"When I got my first television set, I stopped caring so much about having close relationships." - Andy Warhol

Wednesday, June 27, 2012

Are kids a requirement in “real life”?

In reality, I don’t have that much in common with Carrie, Charlotte, Miranda, or Samantha (I think it goes without saying that I’m talking about Sex and the City).

But in two separate and memorable episodes - “A Woman’s Right to Shoes” and “Critical Condition,” I strongly identify with both Carrie and Samantha respectively. The common theme? People without kids versus people with kids.

Check your priorities at the door

In “A Woman’s Right to Shoes,” Carrie attends a baby shower for her friend Kyra and is asked to remove her shoes - a pair of Manolo Blahniks - at the door. At the end of the party, the shoes are gone, and Kyra, a mother of three, is too preoccupied to concern herself with the missing shoes.

When Carrie follows-up about the shoes, Kyra offers to pay her for them but says that $485 is “insane” to spend on shoes. When Carrie reminds Kyra that she used to wear Monolos, Kyra says, “Sure. Before I had a real life...Kids, houses.”

The message: everything before kids isn’t as real as everything after kids.

Defend your decision

In “Critical Condition,” Miranda is struggling with being a new single mom. All of her clothes “smell like barf” and she can’t find time to get away from the baby long enough to take a shower, let alone get a haircut.

And as Miranda struggles to balance her new responsibility - a.k.a. baby Brady - with everything else in life, Samantha seems to be comparatively carefree.

When Carrie asks if Samantha is free to help Miranda, Samantha replies that she’s “booked all day” with a hair appointment and a return of...an electronic device.

Carrie challenges Samantha’s plans, and Samantha responds, “Yes, that is my life, and I don't have to justify it. I hate it when people have babies and they suddenly expect you turn into a Norman Rockwell painting.”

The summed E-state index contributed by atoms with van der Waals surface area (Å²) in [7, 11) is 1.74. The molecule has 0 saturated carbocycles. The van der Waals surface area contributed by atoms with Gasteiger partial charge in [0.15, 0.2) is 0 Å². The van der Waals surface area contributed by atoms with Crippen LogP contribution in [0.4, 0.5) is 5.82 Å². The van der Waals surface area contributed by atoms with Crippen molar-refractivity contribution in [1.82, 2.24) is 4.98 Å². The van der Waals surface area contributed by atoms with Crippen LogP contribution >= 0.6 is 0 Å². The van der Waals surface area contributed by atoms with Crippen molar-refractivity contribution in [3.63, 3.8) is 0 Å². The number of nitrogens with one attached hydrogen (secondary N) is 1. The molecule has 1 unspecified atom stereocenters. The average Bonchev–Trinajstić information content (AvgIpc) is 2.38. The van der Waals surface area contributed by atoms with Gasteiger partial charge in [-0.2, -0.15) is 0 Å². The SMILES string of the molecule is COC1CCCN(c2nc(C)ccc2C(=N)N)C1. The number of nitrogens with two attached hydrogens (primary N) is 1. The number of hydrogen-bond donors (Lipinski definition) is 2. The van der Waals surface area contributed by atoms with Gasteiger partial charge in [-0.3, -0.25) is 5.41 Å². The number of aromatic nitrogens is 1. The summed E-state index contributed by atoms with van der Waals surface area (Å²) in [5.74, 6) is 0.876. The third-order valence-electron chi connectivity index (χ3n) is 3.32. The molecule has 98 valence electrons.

Back off, baby. Not yet.

As a woman in her late twenties who has yet to venture down the path that invariably ends in baby powder-scented bliss or a prolonged slump of unshowered exhaustion (I guess it depends on your perspective), I sometimes feel like I have to justify my choices.

I work full time, I’m pursuing a graduate degree, and I maintain a clean, organized household. I don’t forget birthdays and we never run out of toilet paper. But in comparison to parenting, it’s not “a real life.”

While I don’t delude myself into thinking that what I do is more significant or more taxing than raising a minivan full of kids, I also don’t think it’s less so. It’s just different.

I don’t know what it feels like to drive a minivan full of kids, and I don't expect the minivan drivers of the world to identify with what my life entails.

I'd really just like the minivan drivers of the world to recognize that while they’re in the throes of an enlightening transcendence into parenthood, I’m still just me (no Norman Rockwell painting here, I’m afraid).

My message

So, here’s my message to Carrie and Samantha (and the world!):

Carrie - Your footwear is your prerogative, whether or not you have kids. So go ahead, marry yourself, and register at Manolo Blahnik! (This last statement will register with die-hard fans only).

Samantha - If you don’t get your hair done or make your return as planned, you can probably get to it another day. But if keeping your schedule is important to you, you shouldn’t need to defend how you spend your time. And kudos for being a supportive friend! (Okay, to clue in those who aren't die-hard fans - Samantha eventually gives Miranda her appointment at the John Mandy Salon and watches Brady while Miranda gets a haircut, and hopefully a shower too...).

1 comment:

  1. I knew this one was coming. Couldn't do a blog on TV shows without your favorite SATC episode! And if we want to eat out 29 out of the 30 days in a month, that is also our prerogative!